It’s also a beautiful example of a royal’s urban residence from the 15th and 16th centuries. It has seen some remodeling and changes throughout the many years it’s existed but its well-preserved interiors have been featured in TV shows and movies. It used to house the Museo de Segovia but that has since been moved over to the Casa del Sol.
General entrance is 1,5€. The Rodera – Robles museum is closed on Mondays (and on other holidays). Tuesdays to Saturdays it’s open until 7 pm with a long midday break. Take a long lunch yourself if you plan on visiting it in the afternoon!
Where (& What) to Eat
Ironically both times I visited Segovia, I packed or bought a sandwich and snacks. It’s the easier of all the towns in this day trip series to eat a packed lunch in since there are quite a few squares and open spaces to sit in. (I wouldn’t recommend doing this now as the pandemic still goes on but I definitely suggest bringing along a water bottle because you will get thirsty with all the walking between monuments.)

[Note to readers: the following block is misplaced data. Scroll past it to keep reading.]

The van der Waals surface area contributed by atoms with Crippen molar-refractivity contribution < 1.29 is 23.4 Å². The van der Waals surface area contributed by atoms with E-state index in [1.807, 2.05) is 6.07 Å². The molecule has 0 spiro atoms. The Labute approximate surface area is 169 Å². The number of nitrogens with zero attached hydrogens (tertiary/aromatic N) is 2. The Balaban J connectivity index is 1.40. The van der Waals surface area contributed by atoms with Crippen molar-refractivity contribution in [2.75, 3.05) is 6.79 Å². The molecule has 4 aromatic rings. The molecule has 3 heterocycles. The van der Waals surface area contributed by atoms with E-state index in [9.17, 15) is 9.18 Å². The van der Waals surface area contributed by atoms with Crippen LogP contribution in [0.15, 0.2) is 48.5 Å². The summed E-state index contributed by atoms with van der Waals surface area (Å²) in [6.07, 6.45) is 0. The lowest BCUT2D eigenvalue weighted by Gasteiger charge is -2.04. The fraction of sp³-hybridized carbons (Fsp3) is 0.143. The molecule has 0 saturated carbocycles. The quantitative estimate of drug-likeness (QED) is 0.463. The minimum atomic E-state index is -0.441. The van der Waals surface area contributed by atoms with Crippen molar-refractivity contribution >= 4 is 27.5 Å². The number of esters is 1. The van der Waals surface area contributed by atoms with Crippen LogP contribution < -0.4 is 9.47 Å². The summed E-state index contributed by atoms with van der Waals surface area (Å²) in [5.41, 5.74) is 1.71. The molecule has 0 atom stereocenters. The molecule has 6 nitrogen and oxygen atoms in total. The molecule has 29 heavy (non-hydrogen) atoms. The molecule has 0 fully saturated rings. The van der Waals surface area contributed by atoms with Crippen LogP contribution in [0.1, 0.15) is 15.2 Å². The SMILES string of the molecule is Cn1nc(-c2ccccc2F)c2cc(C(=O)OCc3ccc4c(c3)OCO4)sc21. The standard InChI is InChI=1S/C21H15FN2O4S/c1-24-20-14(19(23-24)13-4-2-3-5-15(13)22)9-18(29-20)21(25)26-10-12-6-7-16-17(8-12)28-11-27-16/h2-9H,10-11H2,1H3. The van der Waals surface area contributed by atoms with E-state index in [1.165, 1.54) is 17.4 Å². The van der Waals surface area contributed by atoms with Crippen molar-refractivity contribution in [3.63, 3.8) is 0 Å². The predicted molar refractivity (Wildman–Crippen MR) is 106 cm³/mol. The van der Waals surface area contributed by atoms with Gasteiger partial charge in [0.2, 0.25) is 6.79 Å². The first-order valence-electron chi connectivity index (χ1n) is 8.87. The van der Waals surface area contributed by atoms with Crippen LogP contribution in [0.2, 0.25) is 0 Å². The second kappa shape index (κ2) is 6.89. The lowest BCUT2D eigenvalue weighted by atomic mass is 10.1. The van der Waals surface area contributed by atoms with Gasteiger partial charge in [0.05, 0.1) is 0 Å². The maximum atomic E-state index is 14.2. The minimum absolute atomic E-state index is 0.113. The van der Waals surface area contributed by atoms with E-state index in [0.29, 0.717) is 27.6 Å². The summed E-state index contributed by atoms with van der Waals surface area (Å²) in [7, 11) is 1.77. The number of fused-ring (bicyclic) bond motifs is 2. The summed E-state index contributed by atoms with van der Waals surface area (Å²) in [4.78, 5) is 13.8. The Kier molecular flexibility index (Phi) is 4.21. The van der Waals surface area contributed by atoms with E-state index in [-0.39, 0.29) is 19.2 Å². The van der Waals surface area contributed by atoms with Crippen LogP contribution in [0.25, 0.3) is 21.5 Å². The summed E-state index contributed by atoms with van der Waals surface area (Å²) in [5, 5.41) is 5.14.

With Segovia boasting some of the heartiest Castilian Spanish food, I am sort of eager to get back here for another visit and actually eat at a restaurant in the town. Its most popular dessert is called ponche segoviano, a classic sponge cake (bizcocho) filled with cream and topped with two different layers: one with marzipan (mazapán) and the other powdered sugar. Lastly, a rhombus shaped design is imprinted onto it and served in slices.
Other typical pastries that are eaten on Segovia’s patron Saint day, San Frutos (October 25th), are los florones (made of crispy; thin puff pastry with anise and molded into the shape of a flower) and el pajarito (a delicious rounded cream filled pastry “crowned with birds made from different materials.